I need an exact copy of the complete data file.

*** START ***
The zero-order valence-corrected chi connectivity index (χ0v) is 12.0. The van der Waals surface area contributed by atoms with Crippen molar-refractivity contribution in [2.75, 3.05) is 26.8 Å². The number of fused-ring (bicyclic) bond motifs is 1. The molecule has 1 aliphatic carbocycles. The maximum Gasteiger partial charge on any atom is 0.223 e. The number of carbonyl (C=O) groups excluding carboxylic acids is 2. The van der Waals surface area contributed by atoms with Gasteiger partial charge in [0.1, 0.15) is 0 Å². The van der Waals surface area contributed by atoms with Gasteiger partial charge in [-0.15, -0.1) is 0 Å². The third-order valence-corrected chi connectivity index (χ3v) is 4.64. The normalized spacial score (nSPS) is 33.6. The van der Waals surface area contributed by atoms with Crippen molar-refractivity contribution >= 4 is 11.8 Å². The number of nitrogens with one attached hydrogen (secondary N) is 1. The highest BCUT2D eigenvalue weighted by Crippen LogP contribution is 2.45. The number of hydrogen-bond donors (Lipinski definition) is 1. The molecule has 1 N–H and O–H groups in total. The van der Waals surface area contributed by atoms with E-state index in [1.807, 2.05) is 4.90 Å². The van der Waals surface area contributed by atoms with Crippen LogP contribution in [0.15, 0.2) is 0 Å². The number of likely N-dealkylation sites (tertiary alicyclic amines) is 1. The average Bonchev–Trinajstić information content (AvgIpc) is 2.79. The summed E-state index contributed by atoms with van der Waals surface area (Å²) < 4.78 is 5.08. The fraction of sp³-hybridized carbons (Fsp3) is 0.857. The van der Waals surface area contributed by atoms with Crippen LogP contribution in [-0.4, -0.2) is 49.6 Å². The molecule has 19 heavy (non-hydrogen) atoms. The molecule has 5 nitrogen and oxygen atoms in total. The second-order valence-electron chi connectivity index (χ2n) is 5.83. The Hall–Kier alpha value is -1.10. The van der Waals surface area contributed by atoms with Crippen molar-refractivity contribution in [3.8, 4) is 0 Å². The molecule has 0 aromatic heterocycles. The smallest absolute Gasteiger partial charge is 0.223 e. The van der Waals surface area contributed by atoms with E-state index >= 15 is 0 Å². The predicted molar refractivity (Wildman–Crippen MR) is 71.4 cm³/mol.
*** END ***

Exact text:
The zero-order valence-corrected chi connectivity index (χ0v) is 12.0. The van der Waals surface area contributed by atoms with Crippen molar-refractivity contribution in [2.75, 3.05) is 26.8 Å². The number of fused-ring (bicyclic) bond motifs is 1. The molecule has 1 aliphatic carbocycles. The maximum Gasteiger partial charge on any atom is 0.223 e. The number of carbonyl (C=O) groups excluding carboxylic acids is 2. The van der Waals surface area contributed by atoms with Gasteiger partial charge in [0.1, 0.15) is 0 Å². The van der Waals surface area contributed by atoms with Gasteiger partial charge in [-0.15, -0.1) is 0 Å². The third-order valence-corrected chi connectivity index (χ3v) is 4.64. The normalized spacial score (nSPS) is 33.6. The van der Waals surface area contributed by atoms with Crippen molar-refractivity contribution >= 4 is 11.8 Å². The number of nitrogens with one attached hydrogen (secondary N) is 1. The highest BCUT2D eigenvalue weighted by Crippen LogP contribution is 2.45. The number of hydrogen-bond donors (Lipinski definition) is 1. The molecule has 1 N–H and O–H groups in total. The van der Waals surface area contributed by atoms with E-state index in [1.807, 2.05) is 4.90 Å². The van der Waals surface area contributed by atoms with Crippen LogP contribution in [0.15, 0.2) is 0 Å². The number of likely N-dealkylation sites (tertiary alicyclic amines) is 1. The average Bonchev–Trinajstić information content (AvgIpc) is 2.79. The summed E-state index contributed by atoms with van der Waals surface area (Å²) < 4.78 is 5.08. The fraction of sp³-hybridized carbons (Fsp3) is 0.857. The van der Waals surface area contributed by atoms with Crippen LogP contribution in [-0.4, -0.2) is 49.6 Å². The molecule has 19 heavy (non-hydrogen) atoms. The molecule has 5 nitrogen and oxygen atoms in total. The second-order valence-electron chi connectivity index (χ2n) is 5.83. The Hall–Kier alpha value is -1.10. The van der Waals surface area contributed by atoms with Crippen molar-refractivity contribution in [3.8, 4) is 0 Å². The molecule has 0 aromatic heterocycles. The smallest absolute Gasteiger partial charge is 0.223 e. The van der Waals surface area contributed by atoms with E-state index >= 15 is 0 Å². The predicted molar refractivity (Wildman–Crippen MR) is 71.4 cm³/mol.